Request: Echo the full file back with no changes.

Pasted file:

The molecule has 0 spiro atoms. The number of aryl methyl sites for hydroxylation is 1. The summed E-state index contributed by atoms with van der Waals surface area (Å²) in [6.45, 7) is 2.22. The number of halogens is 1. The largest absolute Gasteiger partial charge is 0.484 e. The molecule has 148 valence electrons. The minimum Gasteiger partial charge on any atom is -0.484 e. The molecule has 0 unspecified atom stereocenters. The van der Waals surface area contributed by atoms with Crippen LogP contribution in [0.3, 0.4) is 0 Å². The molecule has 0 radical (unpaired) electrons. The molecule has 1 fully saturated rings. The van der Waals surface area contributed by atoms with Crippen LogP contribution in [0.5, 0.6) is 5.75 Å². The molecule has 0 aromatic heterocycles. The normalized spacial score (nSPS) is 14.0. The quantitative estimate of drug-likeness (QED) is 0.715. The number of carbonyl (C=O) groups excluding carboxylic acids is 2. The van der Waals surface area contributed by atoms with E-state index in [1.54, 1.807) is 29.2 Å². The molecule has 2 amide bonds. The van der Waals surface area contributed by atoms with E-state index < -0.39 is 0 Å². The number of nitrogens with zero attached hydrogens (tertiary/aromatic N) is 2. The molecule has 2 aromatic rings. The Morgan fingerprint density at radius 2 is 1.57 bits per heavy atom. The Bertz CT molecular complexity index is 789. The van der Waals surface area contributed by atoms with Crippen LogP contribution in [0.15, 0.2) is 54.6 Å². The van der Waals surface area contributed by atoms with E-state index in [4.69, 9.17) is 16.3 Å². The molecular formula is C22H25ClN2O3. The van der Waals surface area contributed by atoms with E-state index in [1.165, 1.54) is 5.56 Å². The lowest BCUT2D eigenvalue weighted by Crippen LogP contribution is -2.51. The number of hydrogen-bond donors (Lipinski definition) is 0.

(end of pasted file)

The molecule has 0 spiro atoms. The number of aryl methyl sites for hydroxylation is 1. The summed E-state index contributed by atoms with van der Waals surface area (Å²) in [6.45, 7) is 2.22. The number of halogens is 1. The largest absolute Gasteiger partial charge is 0.484 e. The molecule has 148 valence electrons. The minimum Gasteiger partial charge on any atom is -0.484 e. The molecule has 0 unspecified atom stereocenters. The van der Waals surface area contributed by atoms with Crippen LogP contribution in [0.3, 0.4) is 0 Å². The molecule has 0 radical (unpaired) electrons. The molecule has 1 fully saturated rings. The van der Waals surface area contributed by atoms with Crippen LogP contribution in [0.5, 0.6) is 5.75 Å². The molecule has 0 aromatic heterocycles. The normalized spacial score (nSPS) is 14.0. The quantitative estimate of drug-likeness (QED) is 0.715. The number of carbonyl (C=O) groups excluding carboxylic acids is 2. The van der Waals surface area contributed by atoms with E-state index in [1.54, 1.807) is 29.2 Å². The molecule has 2 amide bonds. The van der Waals surface area contributed by atoms with E-state index < -0.39 is 0 Å². The number of nitrogens with zero attached hydrogens (tertiary/aromatic N) is 2. The molecule has 2 aromatic rings. The Morgan fingerprint density at radius 2 is 1.57 bits per heavy atom. The Bertz CT molecular complexity index is 789. The van der Waals surface area contributed by atoms with Crippen LogP contribution in [0.15, 0.2) is 54.6 Å². The van der Waals surface area contributed by atoms with E-state index in [4.69, 9.17) is 16.3 Å². The molecular formula is C22H25ClN2O3. The van der Waals surface area contributed by atoms with E-state index in [1.165, 1.54) is 5.56 Å². The lowest BCUT2D eigenvalue weighted by Crippen LogP contribution is -2.51. The number of hydrogen-bond donors (Lipinski definition) is 0.